Arnott: Demographics And The New Normal

September 10, 2013


Halley's work is particularly important for our purposes because, according to Ciecka [2008], "the Breslau data had the property that annual births were approximately equal to deaths, there was little migration in or out of the city, and age-specific death rates were approximately constant; that is, Breslau had an approximately stationary population." Therefore, it gives us a relatively precise picture of what steady state looked like before the Industrial Revolution.7

Figure 1 shows a plot of various demographic profiles in five-year age groups, including the one drawn from Halley's life table (his is the red line, which we refer to as "Brutish & Short"). Not surprisingly, mortality rates were much higher than those we're accustomed to today. In particular, infant mortality was so high that we observe a kink in the plot right after age group 0-4.8 For instance, at birth, life expectancy was only 24 years. Of those who made it to age 1, half made it to age 33. Of those who reached 33, half made it to 59. Half of these died by 71. Half of the rest made it to 77. Half again made it to age 81. And so forth.9 The biblical "threescore and ten" only applied to those who never got ill or had a serious accident.

For obvious reasons, demographic evolution happened hand in hand with the Industrial Revolution, whose early seeds were sown in the 18th century. To cite only a few of the innovations, Jethro Tull invented the mechanical seed sower, vastly improving agricultural productivity; James Watt developed the first efficient steam engine; Edmund Cartwright built the first power loom; and Eli Whitney invented the cotton gin.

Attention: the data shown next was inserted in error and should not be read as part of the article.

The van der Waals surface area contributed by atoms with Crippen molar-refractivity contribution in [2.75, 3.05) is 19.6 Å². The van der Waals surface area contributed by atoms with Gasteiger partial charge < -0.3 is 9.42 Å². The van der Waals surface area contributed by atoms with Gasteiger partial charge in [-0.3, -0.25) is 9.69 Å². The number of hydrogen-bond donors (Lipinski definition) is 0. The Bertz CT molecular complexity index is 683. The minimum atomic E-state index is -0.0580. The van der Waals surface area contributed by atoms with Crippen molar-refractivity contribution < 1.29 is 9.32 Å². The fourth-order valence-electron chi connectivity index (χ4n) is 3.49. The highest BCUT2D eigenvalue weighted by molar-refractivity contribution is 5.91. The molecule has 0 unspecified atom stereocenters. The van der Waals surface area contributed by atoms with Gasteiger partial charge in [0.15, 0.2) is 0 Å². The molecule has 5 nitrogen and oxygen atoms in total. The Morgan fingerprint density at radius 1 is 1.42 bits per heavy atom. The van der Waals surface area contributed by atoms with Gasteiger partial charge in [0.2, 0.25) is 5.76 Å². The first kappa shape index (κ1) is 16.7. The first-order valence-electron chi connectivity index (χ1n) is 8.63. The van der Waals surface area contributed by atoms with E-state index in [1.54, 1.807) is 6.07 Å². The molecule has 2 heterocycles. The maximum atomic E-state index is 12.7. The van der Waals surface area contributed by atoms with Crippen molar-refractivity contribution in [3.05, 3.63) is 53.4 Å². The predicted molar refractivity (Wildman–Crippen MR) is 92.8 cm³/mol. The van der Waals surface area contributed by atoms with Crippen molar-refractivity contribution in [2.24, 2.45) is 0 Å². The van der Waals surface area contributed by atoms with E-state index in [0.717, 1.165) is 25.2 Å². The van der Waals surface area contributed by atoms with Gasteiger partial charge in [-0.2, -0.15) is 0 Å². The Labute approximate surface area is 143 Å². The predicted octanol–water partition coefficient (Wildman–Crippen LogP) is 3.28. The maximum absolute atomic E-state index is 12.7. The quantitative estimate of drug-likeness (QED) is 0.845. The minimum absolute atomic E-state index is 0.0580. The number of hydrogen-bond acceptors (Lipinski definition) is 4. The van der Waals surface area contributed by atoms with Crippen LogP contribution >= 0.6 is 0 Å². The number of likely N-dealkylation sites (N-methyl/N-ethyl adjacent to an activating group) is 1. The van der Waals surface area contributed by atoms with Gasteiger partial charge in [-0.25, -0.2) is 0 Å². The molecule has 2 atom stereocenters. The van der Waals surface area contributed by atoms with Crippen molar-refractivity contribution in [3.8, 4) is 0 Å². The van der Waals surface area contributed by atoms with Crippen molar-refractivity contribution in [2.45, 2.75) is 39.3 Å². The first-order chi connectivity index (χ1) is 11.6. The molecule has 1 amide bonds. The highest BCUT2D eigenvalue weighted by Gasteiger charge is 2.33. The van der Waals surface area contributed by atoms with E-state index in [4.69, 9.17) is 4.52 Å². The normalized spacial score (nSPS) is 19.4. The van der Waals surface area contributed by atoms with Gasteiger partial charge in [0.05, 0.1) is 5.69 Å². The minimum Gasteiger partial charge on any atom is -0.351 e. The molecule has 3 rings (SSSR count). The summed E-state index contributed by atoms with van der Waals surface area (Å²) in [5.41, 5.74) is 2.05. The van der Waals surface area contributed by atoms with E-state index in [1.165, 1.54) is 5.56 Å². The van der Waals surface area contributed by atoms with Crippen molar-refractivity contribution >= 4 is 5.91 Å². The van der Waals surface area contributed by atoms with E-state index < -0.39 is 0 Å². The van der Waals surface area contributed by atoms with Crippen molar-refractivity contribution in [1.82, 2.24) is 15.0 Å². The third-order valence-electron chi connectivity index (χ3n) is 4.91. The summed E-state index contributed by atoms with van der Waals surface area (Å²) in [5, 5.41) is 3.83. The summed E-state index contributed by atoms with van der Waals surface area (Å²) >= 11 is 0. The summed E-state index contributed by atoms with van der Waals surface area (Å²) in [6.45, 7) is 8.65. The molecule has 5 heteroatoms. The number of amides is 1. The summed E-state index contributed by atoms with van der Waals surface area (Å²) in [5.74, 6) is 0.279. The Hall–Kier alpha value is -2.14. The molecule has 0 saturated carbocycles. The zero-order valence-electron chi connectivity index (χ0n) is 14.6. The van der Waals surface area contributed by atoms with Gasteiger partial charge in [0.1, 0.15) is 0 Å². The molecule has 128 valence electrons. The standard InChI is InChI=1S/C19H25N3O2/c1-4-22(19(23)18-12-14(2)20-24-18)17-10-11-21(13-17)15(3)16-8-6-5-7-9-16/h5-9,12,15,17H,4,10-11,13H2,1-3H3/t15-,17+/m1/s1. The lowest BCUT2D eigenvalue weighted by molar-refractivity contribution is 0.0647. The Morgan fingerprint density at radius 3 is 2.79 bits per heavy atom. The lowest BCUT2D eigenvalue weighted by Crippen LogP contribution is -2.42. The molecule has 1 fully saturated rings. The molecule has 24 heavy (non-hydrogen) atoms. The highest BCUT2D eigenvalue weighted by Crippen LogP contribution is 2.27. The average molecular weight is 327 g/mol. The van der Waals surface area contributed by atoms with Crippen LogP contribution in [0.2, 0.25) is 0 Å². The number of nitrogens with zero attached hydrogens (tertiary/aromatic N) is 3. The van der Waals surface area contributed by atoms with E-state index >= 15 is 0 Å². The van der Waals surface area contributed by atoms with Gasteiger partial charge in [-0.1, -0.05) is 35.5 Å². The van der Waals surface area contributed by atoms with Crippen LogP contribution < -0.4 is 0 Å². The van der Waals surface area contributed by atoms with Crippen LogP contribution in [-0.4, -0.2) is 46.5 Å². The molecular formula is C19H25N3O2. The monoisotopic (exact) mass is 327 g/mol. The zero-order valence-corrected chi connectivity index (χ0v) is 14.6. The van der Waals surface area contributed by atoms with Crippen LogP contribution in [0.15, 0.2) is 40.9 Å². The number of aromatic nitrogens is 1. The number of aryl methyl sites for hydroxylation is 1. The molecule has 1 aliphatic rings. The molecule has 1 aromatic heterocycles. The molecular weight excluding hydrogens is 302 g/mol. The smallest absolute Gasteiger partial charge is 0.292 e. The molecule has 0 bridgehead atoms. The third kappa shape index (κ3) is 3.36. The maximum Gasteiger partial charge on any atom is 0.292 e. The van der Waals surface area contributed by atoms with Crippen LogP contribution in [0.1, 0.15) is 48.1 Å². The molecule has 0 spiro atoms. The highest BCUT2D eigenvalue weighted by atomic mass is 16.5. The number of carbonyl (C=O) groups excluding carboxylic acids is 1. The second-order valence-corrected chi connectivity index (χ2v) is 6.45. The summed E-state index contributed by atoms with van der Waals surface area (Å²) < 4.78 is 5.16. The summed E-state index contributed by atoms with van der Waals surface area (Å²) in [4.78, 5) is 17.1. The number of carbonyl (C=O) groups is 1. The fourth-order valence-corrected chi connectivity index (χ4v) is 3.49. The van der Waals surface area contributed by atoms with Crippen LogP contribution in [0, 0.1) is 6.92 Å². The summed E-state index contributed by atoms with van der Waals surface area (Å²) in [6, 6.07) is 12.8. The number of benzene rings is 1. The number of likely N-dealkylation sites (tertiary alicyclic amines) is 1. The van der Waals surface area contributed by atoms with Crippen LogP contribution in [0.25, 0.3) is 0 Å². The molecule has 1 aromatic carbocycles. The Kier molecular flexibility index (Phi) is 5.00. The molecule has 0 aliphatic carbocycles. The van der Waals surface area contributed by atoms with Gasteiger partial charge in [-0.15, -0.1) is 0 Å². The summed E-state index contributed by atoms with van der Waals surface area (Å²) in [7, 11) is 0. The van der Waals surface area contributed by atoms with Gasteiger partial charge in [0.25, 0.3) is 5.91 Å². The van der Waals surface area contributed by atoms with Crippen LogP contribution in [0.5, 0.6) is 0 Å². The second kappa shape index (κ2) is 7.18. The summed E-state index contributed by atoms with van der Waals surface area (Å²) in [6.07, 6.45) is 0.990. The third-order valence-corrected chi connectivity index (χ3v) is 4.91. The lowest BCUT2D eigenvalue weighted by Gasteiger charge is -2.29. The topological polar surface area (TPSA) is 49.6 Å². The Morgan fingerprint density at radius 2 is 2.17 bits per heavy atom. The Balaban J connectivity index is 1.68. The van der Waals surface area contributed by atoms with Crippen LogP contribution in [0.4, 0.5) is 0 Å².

The pace of innovation accelerated in the 19th century, with Robert Fulton's steamboat, Faraday's electric motor, the steam locomotive, photography and the telegraph, in just the first half of the century. In less than a generation, the world was transformed. In 1830, the quickest way to convey a message from one place to another was on horseback; by 1844, less than a generation later, some communication was already taking place at the speed of light.

In the second half of the century, we saw the invention of the sewing machine (it's easy to underestimate the importance of this apparatus!), the elevator, a cost-effective steel-making process (Henry Bessemer), dynamite (Alfred Nobel), the telephone, the phonograph, the light bulb, the radio and, for the health-conscious, pasteurization (courtesy of Louis Pasteur), the X-ray and aspirin.

Even so, despite two centuries of remarkable innovation, life remained "nasty, brutish, and short." By the beginning of the 20th century, median life expectancy remained less than 50 years throughout the developed world, and mean life expectancy was even a notch shorter.10 At the same time, fertility rates for women of childbearing age averaged roughly six children or more, all over the world.

This means that the typical family had a half-dozen or more children, many of whom didn't survive to adulthood; and two parents, one working and the other, of necessity, exclusively focused on child-rearing. That's one worker supporting a family of eight. "Dependency ratios" were awful, though there were typically no surviving senior citizens to support. Preoccupied by onerous responsibilities, the average worker was hard-pressed to focus on developing productivity enhancements or technological innovations.



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